Trump in India: meaning for Pakistan

Trump complimented Modi in his thinking about religious freedom.

Shahid Javed Burki March 02, 2020
US President Donald Trump holds a bilateral meeting with India's Prime Minister Narendra Modi alongside the ASEAN Summit in Manila, Philippines November 13, 2017. PHOTO: REUTERS

On Thursday, February 26, the United States President, Donald Trump, flew back to the White House after receiving in India the kind of reception he craves. His successful visit to what is generally described as the world’s largest democracy will further embolden Narendra Modi’s India in the way the latter deals with the world beyond its borders. There is no doubt that following the Trump visit, India will put even more pressure on neighbouring Pakistan.

Modi delivered what Trump likes – large adoring crowds. Before departure from Washington by Air Force One, the presidential plane, he told reporters traveling with him that Prime Minisiter Modi had promised the he would be greeted by “the biggest event they have ever had in India”. Tens of thousands of people lined up on the route from the airport to the cricket stadium that, when fully constructed, will hold 110,000 viewers. However, in one of the newspaper stories covering the event, it was pointed out that the rally was likely not even the biggest Indian turnout for an American president: Dwight D Eisenhower drew a crowd of one million during a 1959 visit to New Delhi, according to an Associated Press report at the time.

According to one account of the Trump visit, the American President has shown “little concern for actions by Mr. Modi that have drawn international condemnation, including abruptly revoking the statehood of predominantly Muslim Kashmir and backing a law establishing a religious test for the new migrants that critics call evidence of plans to turn India into a Hindu-centric state whose 200 million Muslims would be second-class citizens”. These moves probably pleased Trump since he did not hide his dislike for Muslims and Islam, their faith. The first act by him when he moved into the White House was to issue an executive order banning entry into the US of citizens from seven Muslim majority countries in the world.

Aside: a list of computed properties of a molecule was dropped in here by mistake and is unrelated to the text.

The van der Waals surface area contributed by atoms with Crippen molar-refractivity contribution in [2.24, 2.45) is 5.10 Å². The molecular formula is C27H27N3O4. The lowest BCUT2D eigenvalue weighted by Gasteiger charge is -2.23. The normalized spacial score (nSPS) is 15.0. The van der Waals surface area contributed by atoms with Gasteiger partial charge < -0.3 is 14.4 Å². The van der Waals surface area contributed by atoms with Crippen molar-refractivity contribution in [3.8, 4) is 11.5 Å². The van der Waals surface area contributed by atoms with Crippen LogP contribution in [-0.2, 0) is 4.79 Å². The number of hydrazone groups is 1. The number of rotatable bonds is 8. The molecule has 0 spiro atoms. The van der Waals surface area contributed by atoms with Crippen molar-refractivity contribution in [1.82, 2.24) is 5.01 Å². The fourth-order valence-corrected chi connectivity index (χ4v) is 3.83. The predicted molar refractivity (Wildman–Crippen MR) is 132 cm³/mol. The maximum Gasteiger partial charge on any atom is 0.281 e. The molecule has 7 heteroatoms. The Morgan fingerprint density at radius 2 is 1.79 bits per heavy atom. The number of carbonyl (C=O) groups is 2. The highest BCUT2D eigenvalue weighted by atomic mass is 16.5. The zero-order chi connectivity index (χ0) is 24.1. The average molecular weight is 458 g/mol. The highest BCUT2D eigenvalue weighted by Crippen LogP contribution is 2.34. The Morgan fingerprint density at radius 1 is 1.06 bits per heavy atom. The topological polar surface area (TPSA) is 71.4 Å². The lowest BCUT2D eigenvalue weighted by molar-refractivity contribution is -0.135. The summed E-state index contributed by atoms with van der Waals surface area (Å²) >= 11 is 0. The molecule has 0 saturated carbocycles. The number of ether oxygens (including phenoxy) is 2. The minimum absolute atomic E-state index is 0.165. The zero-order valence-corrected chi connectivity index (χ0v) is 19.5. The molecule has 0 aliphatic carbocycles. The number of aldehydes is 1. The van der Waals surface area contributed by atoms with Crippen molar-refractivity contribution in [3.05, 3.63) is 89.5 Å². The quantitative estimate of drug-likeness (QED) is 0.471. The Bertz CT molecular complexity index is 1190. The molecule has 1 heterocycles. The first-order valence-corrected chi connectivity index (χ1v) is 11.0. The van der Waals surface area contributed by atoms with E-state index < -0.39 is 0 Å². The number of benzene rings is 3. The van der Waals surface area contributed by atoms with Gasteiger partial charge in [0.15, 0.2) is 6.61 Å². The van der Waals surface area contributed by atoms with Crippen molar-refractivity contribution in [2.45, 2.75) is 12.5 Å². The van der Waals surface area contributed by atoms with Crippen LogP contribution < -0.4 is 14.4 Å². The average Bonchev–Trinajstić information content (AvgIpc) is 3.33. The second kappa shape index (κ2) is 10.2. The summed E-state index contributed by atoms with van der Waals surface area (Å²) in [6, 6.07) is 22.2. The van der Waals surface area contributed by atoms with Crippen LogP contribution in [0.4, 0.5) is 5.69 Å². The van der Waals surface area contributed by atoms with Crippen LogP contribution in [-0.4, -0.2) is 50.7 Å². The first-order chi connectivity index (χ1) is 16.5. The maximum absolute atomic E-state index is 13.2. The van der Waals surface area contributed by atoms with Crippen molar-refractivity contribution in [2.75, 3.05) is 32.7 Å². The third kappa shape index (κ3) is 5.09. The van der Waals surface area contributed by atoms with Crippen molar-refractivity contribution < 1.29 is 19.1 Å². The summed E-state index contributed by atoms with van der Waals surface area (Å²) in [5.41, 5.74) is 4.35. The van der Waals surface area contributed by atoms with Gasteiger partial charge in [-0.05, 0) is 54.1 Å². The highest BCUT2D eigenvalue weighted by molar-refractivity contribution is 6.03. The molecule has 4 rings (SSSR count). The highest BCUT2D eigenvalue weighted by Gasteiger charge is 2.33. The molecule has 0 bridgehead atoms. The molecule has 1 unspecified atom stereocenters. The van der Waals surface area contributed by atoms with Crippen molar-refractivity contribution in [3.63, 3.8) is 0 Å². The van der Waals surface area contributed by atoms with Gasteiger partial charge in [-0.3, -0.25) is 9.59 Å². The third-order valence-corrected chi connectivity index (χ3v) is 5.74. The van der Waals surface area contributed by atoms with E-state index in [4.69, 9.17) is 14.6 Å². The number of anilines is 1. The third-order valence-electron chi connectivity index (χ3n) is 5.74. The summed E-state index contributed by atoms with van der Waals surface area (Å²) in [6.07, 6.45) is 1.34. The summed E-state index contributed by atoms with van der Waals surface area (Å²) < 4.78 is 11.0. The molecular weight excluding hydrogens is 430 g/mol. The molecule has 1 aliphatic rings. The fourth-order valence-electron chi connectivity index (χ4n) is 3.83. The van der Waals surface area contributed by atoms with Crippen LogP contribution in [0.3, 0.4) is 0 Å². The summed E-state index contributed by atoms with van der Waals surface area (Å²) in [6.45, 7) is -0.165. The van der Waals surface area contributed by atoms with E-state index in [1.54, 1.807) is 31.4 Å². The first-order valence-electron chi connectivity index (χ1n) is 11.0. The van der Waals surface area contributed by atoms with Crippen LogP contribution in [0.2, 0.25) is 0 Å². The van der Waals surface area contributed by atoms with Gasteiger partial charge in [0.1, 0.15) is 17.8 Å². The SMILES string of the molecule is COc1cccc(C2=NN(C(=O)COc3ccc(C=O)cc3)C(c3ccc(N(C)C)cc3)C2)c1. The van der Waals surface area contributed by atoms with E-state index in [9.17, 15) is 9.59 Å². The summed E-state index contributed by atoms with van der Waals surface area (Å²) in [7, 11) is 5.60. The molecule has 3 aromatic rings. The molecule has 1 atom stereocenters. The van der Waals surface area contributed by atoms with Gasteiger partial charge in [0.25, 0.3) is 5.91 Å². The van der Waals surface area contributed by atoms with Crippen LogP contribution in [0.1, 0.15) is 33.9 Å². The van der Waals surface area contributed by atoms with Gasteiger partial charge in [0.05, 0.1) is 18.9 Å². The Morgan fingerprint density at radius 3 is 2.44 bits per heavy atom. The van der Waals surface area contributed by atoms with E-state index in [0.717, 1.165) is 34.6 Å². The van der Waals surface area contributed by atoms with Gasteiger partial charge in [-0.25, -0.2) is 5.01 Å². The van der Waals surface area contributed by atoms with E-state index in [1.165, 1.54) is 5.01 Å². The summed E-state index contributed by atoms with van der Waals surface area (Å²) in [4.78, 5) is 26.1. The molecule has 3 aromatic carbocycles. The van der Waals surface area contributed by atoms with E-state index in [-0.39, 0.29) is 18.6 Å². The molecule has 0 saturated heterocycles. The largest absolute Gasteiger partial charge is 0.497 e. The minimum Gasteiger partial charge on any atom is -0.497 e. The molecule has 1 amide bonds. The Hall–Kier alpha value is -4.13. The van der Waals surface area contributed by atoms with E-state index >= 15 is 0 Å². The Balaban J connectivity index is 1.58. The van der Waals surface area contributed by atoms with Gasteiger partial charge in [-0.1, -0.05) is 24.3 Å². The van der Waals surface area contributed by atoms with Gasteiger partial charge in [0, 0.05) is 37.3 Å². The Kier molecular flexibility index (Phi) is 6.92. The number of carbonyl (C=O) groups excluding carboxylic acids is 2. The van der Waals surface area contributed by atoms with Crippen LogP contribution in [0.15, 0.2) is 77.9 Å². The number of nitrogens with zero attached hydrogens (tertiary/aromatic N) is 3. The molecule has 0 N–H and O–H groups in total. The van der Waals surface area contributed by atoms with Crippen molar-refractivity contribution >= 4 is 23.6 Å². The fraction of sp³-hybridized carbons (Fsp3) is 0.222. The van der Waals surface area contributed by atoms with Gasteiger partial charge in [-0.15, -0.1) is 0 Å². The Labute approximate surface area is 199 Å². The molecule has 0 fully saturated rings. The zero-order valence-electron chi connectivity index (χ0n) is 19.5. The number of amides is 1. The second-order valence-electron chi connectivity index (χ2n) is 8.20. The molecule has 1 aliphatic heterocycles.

Sectarian-themed clashes erupted in New Delhi as Trump attended the rally at Ahmadabad, Gujarat. People for and against Modi’s new immigration law fought in the streets of the Indian capital, leaving 42 dead. A policeman was killed amid rising tensions between Hindus and Muslims in the city. “The Muslims have other countries they can go to, like Syria and Nigeria. They need to get out of India,” said a participant of the New Delhi riots.

Pakistan was not far from the minds of the crowd that turned up to see and hear Trump. He drew the day’s loudest cheers when he mentioned India’s rival and neighbour Pakistan, saying that he was working with that country “to crack down on the terrorist organizations” along its border with India. “Every nation has the right to secure and controlled borders. The United States and India are committed to working together to stop terrorists and to fight their ideology,” he told the cheering crowd. This was the Indian story all along which Trump had bought. According to the Modi administration, the trouble in the India-Occupied Kashmir was caused by infiltrators sent in by Pakistan to cause trouble. There was, of course, no mention of the heavy-handed way, including the torture of thousands of people who were protesting the way the government headed by Modi was handling the crisis it had created in the Muslim-majority Kashmir.